Hiroshi Ikematsu and Satoshi Ogawa / Yomiuri Shimbun Staff Writers
WASHINGTON–When lunch was served at the White House on Friday, the string of dishes that followed the tuna appetizer were not the only things on the menu.
It was over lunch that Prime Minister Shinzo Abe and U.S. President Barack Obama discussed the issue of the Trans-Pacific Partnership free trade agreement.
At the start of their lunch, Abe mentioned that former Prime Minister Nobusuke Kishi–Abe’s grandfather–visited the United States for the first time and played golf with then U.S. President Dwight Eisenhower.
Abe gave a Japanese putter to Obama, who is a keen golfer.
When U.S. Vice President Joseph Biden asked whose score was better, Abe replied, “That’s a state secret.” Peals of laughter erupted, breaking the ice at the working luncheon.
Taking this opportunity, Obama promptly turned the conversation to the main topic and got down to business. He said Abe’s bold economic policies seemed to be supported by the Japanese.
The Japanese and U.S. governments were locked in hard-nosed dealing as they coordinated the summit meeting. The Japanese side stuck resolutely to its insistence that a joint written document be issued.
In the Abe administration, support for Japan’s participation in the TPP talks remains strong among advocates who believe it will be crucial for generating economy growth.
At the meeting, which lasted for more than two hours, the Japanese side focused most attention on whether Japan would receive an assurance–in writing–that abolishing all tariffs will not be a prerequisite for participating in the multilateral TPP talks.
The United States also has some key items such as sugar and automobiles on which it does not want to make concessions. The Abe administration started sounding out the U.S. side in January, shortly after the administration was established, looking for common ground. “There’s plenty of room for compromise,” a government official said.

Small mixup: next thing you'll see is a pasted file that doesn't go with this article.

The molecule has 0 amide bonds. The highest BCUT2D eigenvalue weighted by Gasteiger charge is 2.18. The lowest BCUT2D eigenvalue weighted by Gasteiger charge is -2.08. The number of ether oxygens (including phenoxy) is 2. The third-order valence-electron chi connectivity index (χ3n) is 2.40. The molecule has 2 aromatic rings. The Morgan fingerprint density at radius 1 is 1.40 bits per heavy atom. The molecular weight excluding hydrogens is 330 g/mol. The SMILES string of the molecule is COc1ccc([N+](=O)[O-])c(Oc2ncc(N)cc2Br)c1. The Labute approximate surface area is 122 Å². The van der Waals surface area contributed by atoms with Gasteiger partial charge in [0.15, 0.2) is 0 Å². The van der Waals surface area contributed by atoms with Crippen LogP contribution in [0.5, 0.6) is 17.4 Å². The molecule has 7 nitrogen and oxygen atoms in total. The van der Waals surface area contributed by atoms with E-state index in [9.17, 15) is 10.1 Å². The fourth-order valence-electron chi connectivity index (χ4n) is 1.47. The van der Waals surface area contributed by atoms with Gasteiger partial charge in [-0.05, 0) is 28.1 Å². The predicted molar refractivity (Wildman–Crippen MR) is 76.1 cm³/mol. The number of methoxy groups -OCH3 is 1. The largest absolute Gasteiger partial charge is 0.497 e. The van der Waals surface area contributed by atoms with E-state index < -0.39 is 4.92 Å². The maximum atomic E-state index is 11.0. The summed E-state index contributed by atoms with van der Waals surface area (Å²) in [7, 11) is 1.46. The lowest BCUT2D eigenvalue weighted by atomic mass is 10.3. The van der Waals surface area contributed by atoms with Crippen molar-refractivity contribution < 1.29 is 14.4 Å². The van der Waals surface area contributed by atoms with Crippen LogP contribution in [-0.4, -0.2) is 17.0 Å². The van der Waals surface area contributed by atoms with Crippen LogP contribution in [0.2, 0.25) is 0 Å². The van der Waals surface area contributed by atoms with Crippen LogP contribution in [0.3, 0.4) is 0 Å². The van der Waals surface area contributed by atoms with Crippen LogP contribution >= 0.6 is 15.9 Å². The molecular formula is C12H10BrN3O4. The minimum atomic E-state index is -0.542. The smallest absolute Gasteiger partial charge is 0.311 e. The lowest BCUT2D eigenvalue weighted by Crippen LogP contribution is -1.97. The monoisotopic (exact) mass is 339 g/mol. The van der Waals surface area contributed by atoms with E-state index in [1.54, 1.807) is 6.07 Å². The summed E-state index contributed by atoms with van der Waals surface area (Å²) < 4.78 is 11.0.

At one time, the government considered dispatching Economy, Trade and Industry Minister Toshimitsu Motegi to the United States to help move the process along. Wendy Cutler, assistant U.S. trade representative for Japan, Korea and APEC Affairs, and other officials visited Japan to gauge the situation here.
In the United States, opinion is split on whether to roll out the TPP welcome mat for Japan.
Support for Japan’s participation in the TPP talks is strong partly due to expectation that it will help to counter China. But on the other hand, there are concerns that giving Japan a seat at the table could delay the negotiations.
The summit meeting apparently served as a test for Abe, whose party recently regained power from the Democratic Party of Japan, at which Obama himself would decide whether the U.S. government issues a document.
Abe got what he wanted. The joint statement included a sentence that says because the final outcome of the deal will be determined during the negotiations, “it is not required to make a prior commitment to unilaterally eliminate all tariffs upon joining the TPP negotiations.”
A government official said issuing a joint document before entering into negotiations was “extremely unusual.”
Some observers believe the United States made this concession to Japan after judging that the Abe administration will continue for some time if the Liberal Democratic Party wins this summer’s House of Councillors election.
“The United States has high expectations for the Abe administration. This is also a reaction to its disappointment in the Democratic Party of Japan-led administration that lasted for about three years,” a government official said.
The fact that bureaucrats worked feverishly during preliminary negotiations also marked a major change from the days of the DPJ administration.